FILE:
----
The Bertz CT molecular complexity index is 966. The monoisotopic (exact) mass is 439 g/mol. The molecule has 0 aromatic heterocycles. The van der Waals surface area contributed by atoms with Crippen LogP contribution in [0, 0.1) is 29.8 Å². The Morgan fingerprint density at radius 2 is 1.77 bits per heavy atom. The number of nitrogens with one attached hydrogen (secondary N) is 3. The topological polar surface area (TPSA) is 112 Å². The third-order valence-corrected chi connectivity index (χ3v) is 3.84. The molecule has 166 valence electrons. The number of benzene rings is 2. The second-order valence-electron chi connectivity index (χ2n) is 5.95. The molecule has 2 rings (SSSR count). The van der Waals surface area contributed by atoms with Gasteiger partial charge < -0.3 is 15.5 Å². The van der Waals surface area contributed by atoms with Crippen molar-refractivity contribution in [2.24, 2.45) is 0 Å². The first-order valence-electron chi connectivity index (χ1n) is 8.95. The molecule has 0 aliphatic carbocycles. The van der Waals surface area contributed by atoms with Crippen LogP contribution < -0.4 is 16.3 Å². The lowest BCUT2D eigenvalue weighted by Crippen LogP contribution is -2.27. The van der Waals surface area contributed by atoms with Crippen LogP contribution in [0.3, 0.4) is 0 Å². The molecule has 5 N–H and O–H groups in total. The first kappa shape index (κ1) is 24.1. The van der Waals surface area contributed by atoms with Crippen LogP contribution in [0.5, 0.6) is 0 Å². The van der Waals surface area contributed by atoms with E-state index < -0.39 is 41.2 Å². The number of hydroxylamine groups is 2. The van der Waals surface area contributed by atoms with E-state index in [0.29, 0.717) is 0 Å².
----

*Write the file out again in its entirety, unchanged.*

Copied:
The Bertz CT molecular complexity index is 966. The monoisotopic (exact) mass is 439 g/mol. The molecule has 0 aromatic heterocycles. The van der Waals surface area contributed by atoms with Crippen LogP contribution in [0, 0.1) is 29.8 Å². The Morgan fingerprint density at radius 2 is 1.77 bits per heavy atom. The number of nitrogens with one attached hydrogen (secondary N) is 3. The topological polar surface area (TPSA) is 112 Å². The third-order valence-corrected chi connectivity index (χ3v) is 3.84. The molecule has 166 valence electrons. The number of benzene rings is 2. The second-order valence-electron chi connectivity index (χ2n) is 5.95. The molecule has 2 rings (SSSR count). The van der Waals surface area contributed by atoms with Gasteiger partial charge < -0.3 is 15.5 Å². The van der Waals surface area contributed by atoms with Crippen molar-refractivity contribution in [2.24, 2.45) is 0 Å². The first-order valence-electron chi connectivity index (χ1n) is 8.95. The molecule has 0 aliphatic carbocycles. The van der Waals surface area contributed by atoms with Crippen LogP contribution < -0.4 is 16.3 Å². The lowest BCUT2D eigenvalue weighted by Crippen LogP contribution is -2.27. The van der Waals surface area contributed by atoms with Crippen LogP contribution in [0.3, 0.4) is 0 Å². The molecule has 5 N–H and O–H groups in total. The first kappa shape index (κ1) is 24.1. The van der Waals surface area contributed by atoms with Crippen LogP contribution in [0.5, 0.6) is 0 Å². The van der Waals surface area contributed by atoms with E-state index < -0.39 is 41.2 Å². The number of hydroxylamine groups is 2. The van der Waals surface area contributed by atoms with E-state index in [0.29, 0.717) is 0 Å².